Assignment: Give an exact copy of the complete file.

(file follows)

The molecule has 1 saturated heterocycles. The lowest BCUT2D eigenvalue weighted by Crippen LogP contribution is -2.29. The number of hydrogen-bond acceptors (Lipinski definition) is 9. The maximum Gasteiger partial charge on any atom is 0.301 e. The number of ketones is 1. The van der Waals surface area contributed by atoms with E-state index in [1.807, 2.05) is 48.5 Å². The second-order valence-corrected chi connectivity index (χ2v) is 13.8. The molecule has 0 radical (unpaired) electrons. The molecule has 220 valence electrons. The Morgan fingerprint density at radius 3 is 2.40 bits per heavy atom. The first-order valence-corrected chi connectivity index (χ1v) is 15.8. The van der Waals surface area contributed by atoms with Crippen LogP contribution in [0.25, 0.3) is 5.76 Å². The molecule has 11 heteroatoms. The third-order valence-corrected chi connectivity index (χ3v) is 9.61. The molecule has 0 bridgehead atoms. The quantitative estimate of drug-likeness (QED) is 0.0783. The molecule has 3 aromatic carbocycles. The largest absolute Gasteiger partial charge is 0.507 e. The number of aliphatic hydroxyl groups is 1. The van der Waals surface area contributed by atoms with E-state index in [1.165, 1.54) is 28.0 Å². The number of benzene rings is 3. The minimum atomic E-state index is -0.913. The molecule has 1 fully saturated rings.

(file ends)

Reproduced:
The molecule has 1 saturated heterocycles. The lowest BCUT2D eigenvalue weighted by Crippen LogP contribution is -2.29. The number of hydrogen-bond acceptors (Lipinski definition) is 9. The maximum Gasteiger partial charge on any atom is 0.301 e. The number of ketones is 1. The van der Waals surface area contributed by atoms with E-state index in [1.807, 2.05) is 48.5 Å². The second-order valence-corrected chi connectivity index (χ2v) is 13.8. The molecule has 0 radical (unpaired) electrons. The molecule has 220 valence electrons. The Morgan fingerprint density at radius 3 is 2.40 bits per heavy atom. The first-order valence-corrected chi connectivity index (χ1v) is 15.8. The van der Waals surface area contributed by atoms with Crippen LogP contribution in [0.25, 0.3) is 5.76 Å². The molecule has 11 heteroatoms. The third-order valence-corrected chi connectivity index (χ3v) is 9.61. The molecule has 0 bridgehead atoms. The quantitative estimate of drug-likeness (QED) is 0.0783. The molecule has 3 aromatic carbocycles. The largest absolute Gasteiger partial charge is 0.507 e. The number of aliphatic hydroxyl groups is 1. The van der Waals surface area contributed by atoms with E-state index in [1.165, 1.54) is 28.0 Å². The number of benzene rings is 3. The minimum atomic E-state index is -0.913. The molecule has 1 fully saturated rings.